Let us understand the theological meaning of this term, keeping aside it's secondary and commercially derived meanings

The concept of avatara has been a subject matter for many of the civilizations from ancient times. Though the word avatara is immensely popular even amongst the naive, it is least understood. Different religious adepts put it in different ways. Masses are caught up in one of the two extremes – one that there is no avatara, and other that everyone is or can be an avatara.

The Vedic treatises explain in great detail the concept of avatara. In fact, it is said that there are countless avataras (avatara hy asankhyeya), like rivulets flowing from inexhaustible sources of water (yathavidasinah kulyah sarasah syuh sahasrasah) (Bhag. 1.3.26).
In the Caitanya-caritamrita of Krishnadasa Kaviraja, the following verses (Madhya 20.263-264) summarize these principles of incarnation:

srsti-hetu yei murti prapasce avatare sei isvara-murti ‘avatara’ nama dhare mayatita paravyome sabara avasthana visve avatari’ dhare ‘avatara’ nama“

The avatara, or incarnation of Godhead, descends from the kingdom of God for material manifestation. And the particular form of the Personality of Godhead who so descends is called an incarnation, or avatara. Such incarnations are situated in the spiritual world, the kingdom of God. When they descend to the material creation, they assume the name avatara.”

What the Avatara Says about Himself

The Supreme Lord Krishna speaks in Bhagavad-gita (6.4), the science of His descent. ajo ’pi sann avyayatma bhutanam isvaro ‘pi san prakatia svam adhinohaya sambhavamy atma-mayaya

“Although I am unborn and My transcendental body never deteriorates, and although I am the Lord of all living entities, I still appear in every millennium in My original transcendental form.”
Through this verse Lord Krishna laid down the bedrock for erecting the edifice of the science of avatara. This science is the major episode of every epoch, for it decides the governing climate for the whole millennia. The avatara paves the compatible path to achieve the purification and the perfection of one’s existence that the populace of a particular epoch is expected to pursue.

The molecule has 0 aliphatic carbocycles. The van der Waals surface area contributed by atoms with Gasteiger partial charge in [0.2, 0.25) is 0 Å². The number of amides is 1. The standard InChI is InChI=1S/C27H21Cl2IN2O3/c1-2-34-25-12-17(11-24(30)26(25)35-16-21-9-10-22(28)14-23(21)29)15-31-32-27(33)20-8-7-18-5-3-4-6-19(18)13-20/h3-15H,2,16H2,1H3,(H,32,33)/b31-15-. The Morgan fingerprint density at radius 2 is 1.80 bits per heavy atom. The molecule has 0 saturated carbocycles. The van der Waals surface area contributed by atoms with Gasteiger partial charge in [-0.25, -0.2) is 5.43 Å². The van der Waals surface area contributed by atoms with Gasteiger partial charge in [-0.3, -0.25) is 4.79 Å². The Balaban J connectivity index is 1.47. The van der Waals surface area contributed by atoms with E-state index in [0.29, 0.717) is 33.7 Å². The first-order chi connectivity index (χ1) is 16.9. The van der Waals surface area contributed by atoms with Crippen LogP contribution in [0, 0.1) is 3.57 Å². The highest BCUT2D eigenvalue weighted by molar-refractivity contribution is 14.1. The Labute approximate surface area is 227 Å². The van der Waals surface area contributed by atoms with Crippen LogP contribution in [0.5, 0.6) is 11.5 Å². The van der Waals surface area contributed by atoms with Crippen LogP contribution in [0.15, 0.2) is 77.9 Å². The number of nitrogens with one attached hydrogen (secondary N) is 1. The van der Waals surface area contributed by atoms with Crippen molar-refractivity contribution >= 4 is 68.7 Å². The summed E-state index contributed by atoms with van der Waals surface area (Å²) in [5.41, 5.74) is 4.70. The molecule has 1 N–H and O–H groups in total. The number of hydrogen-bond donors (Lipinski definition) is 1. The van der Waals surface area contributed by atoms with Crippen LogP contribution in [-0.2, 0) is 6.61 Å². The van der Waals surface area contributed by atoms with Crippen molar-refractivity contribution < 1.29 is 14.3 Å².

Lord Krishna speaks in this verse that He, although unborn (aja), takes “birth” (sambhavami) in this world. As we know, Lord Rama was born to Dasaratha and Kausalya, Lord Vamana to Kasyapa and Aditi, and Krishna to Yasoda and Nanda. An academic study of Vedic scriptures makes us think that these people, who could be titans of their time, were just homo-sapiens after all. Such conjectures are widely preached through the means of popular TV shows, novels and so forth. When the scriptures attribute superhuman qualities to Vedic characters, the academia is quick to dismiss them as mythology – to be believed by those who know nothing more than quills and parchments.

But in the above verse, the world aja is of paramount importance. What comes into being is matter and what ends is matter. That which never comes into being but eternally exists is spirit, or antimatter. The Lord is a completely spiritual Supreme Being. His body transcends the limitations embedded in our material bodies. Being spiritual He always exists, beyond time and space, and thus beyond birth and death. That is why Krishna uses the word api (“although” to infer that He being unborn still “takes birth”). This implies that He doesn’t take birth as an ordinary child with a material body, resulting from mutual conception; rather the Lord descends in His own original spiritual body.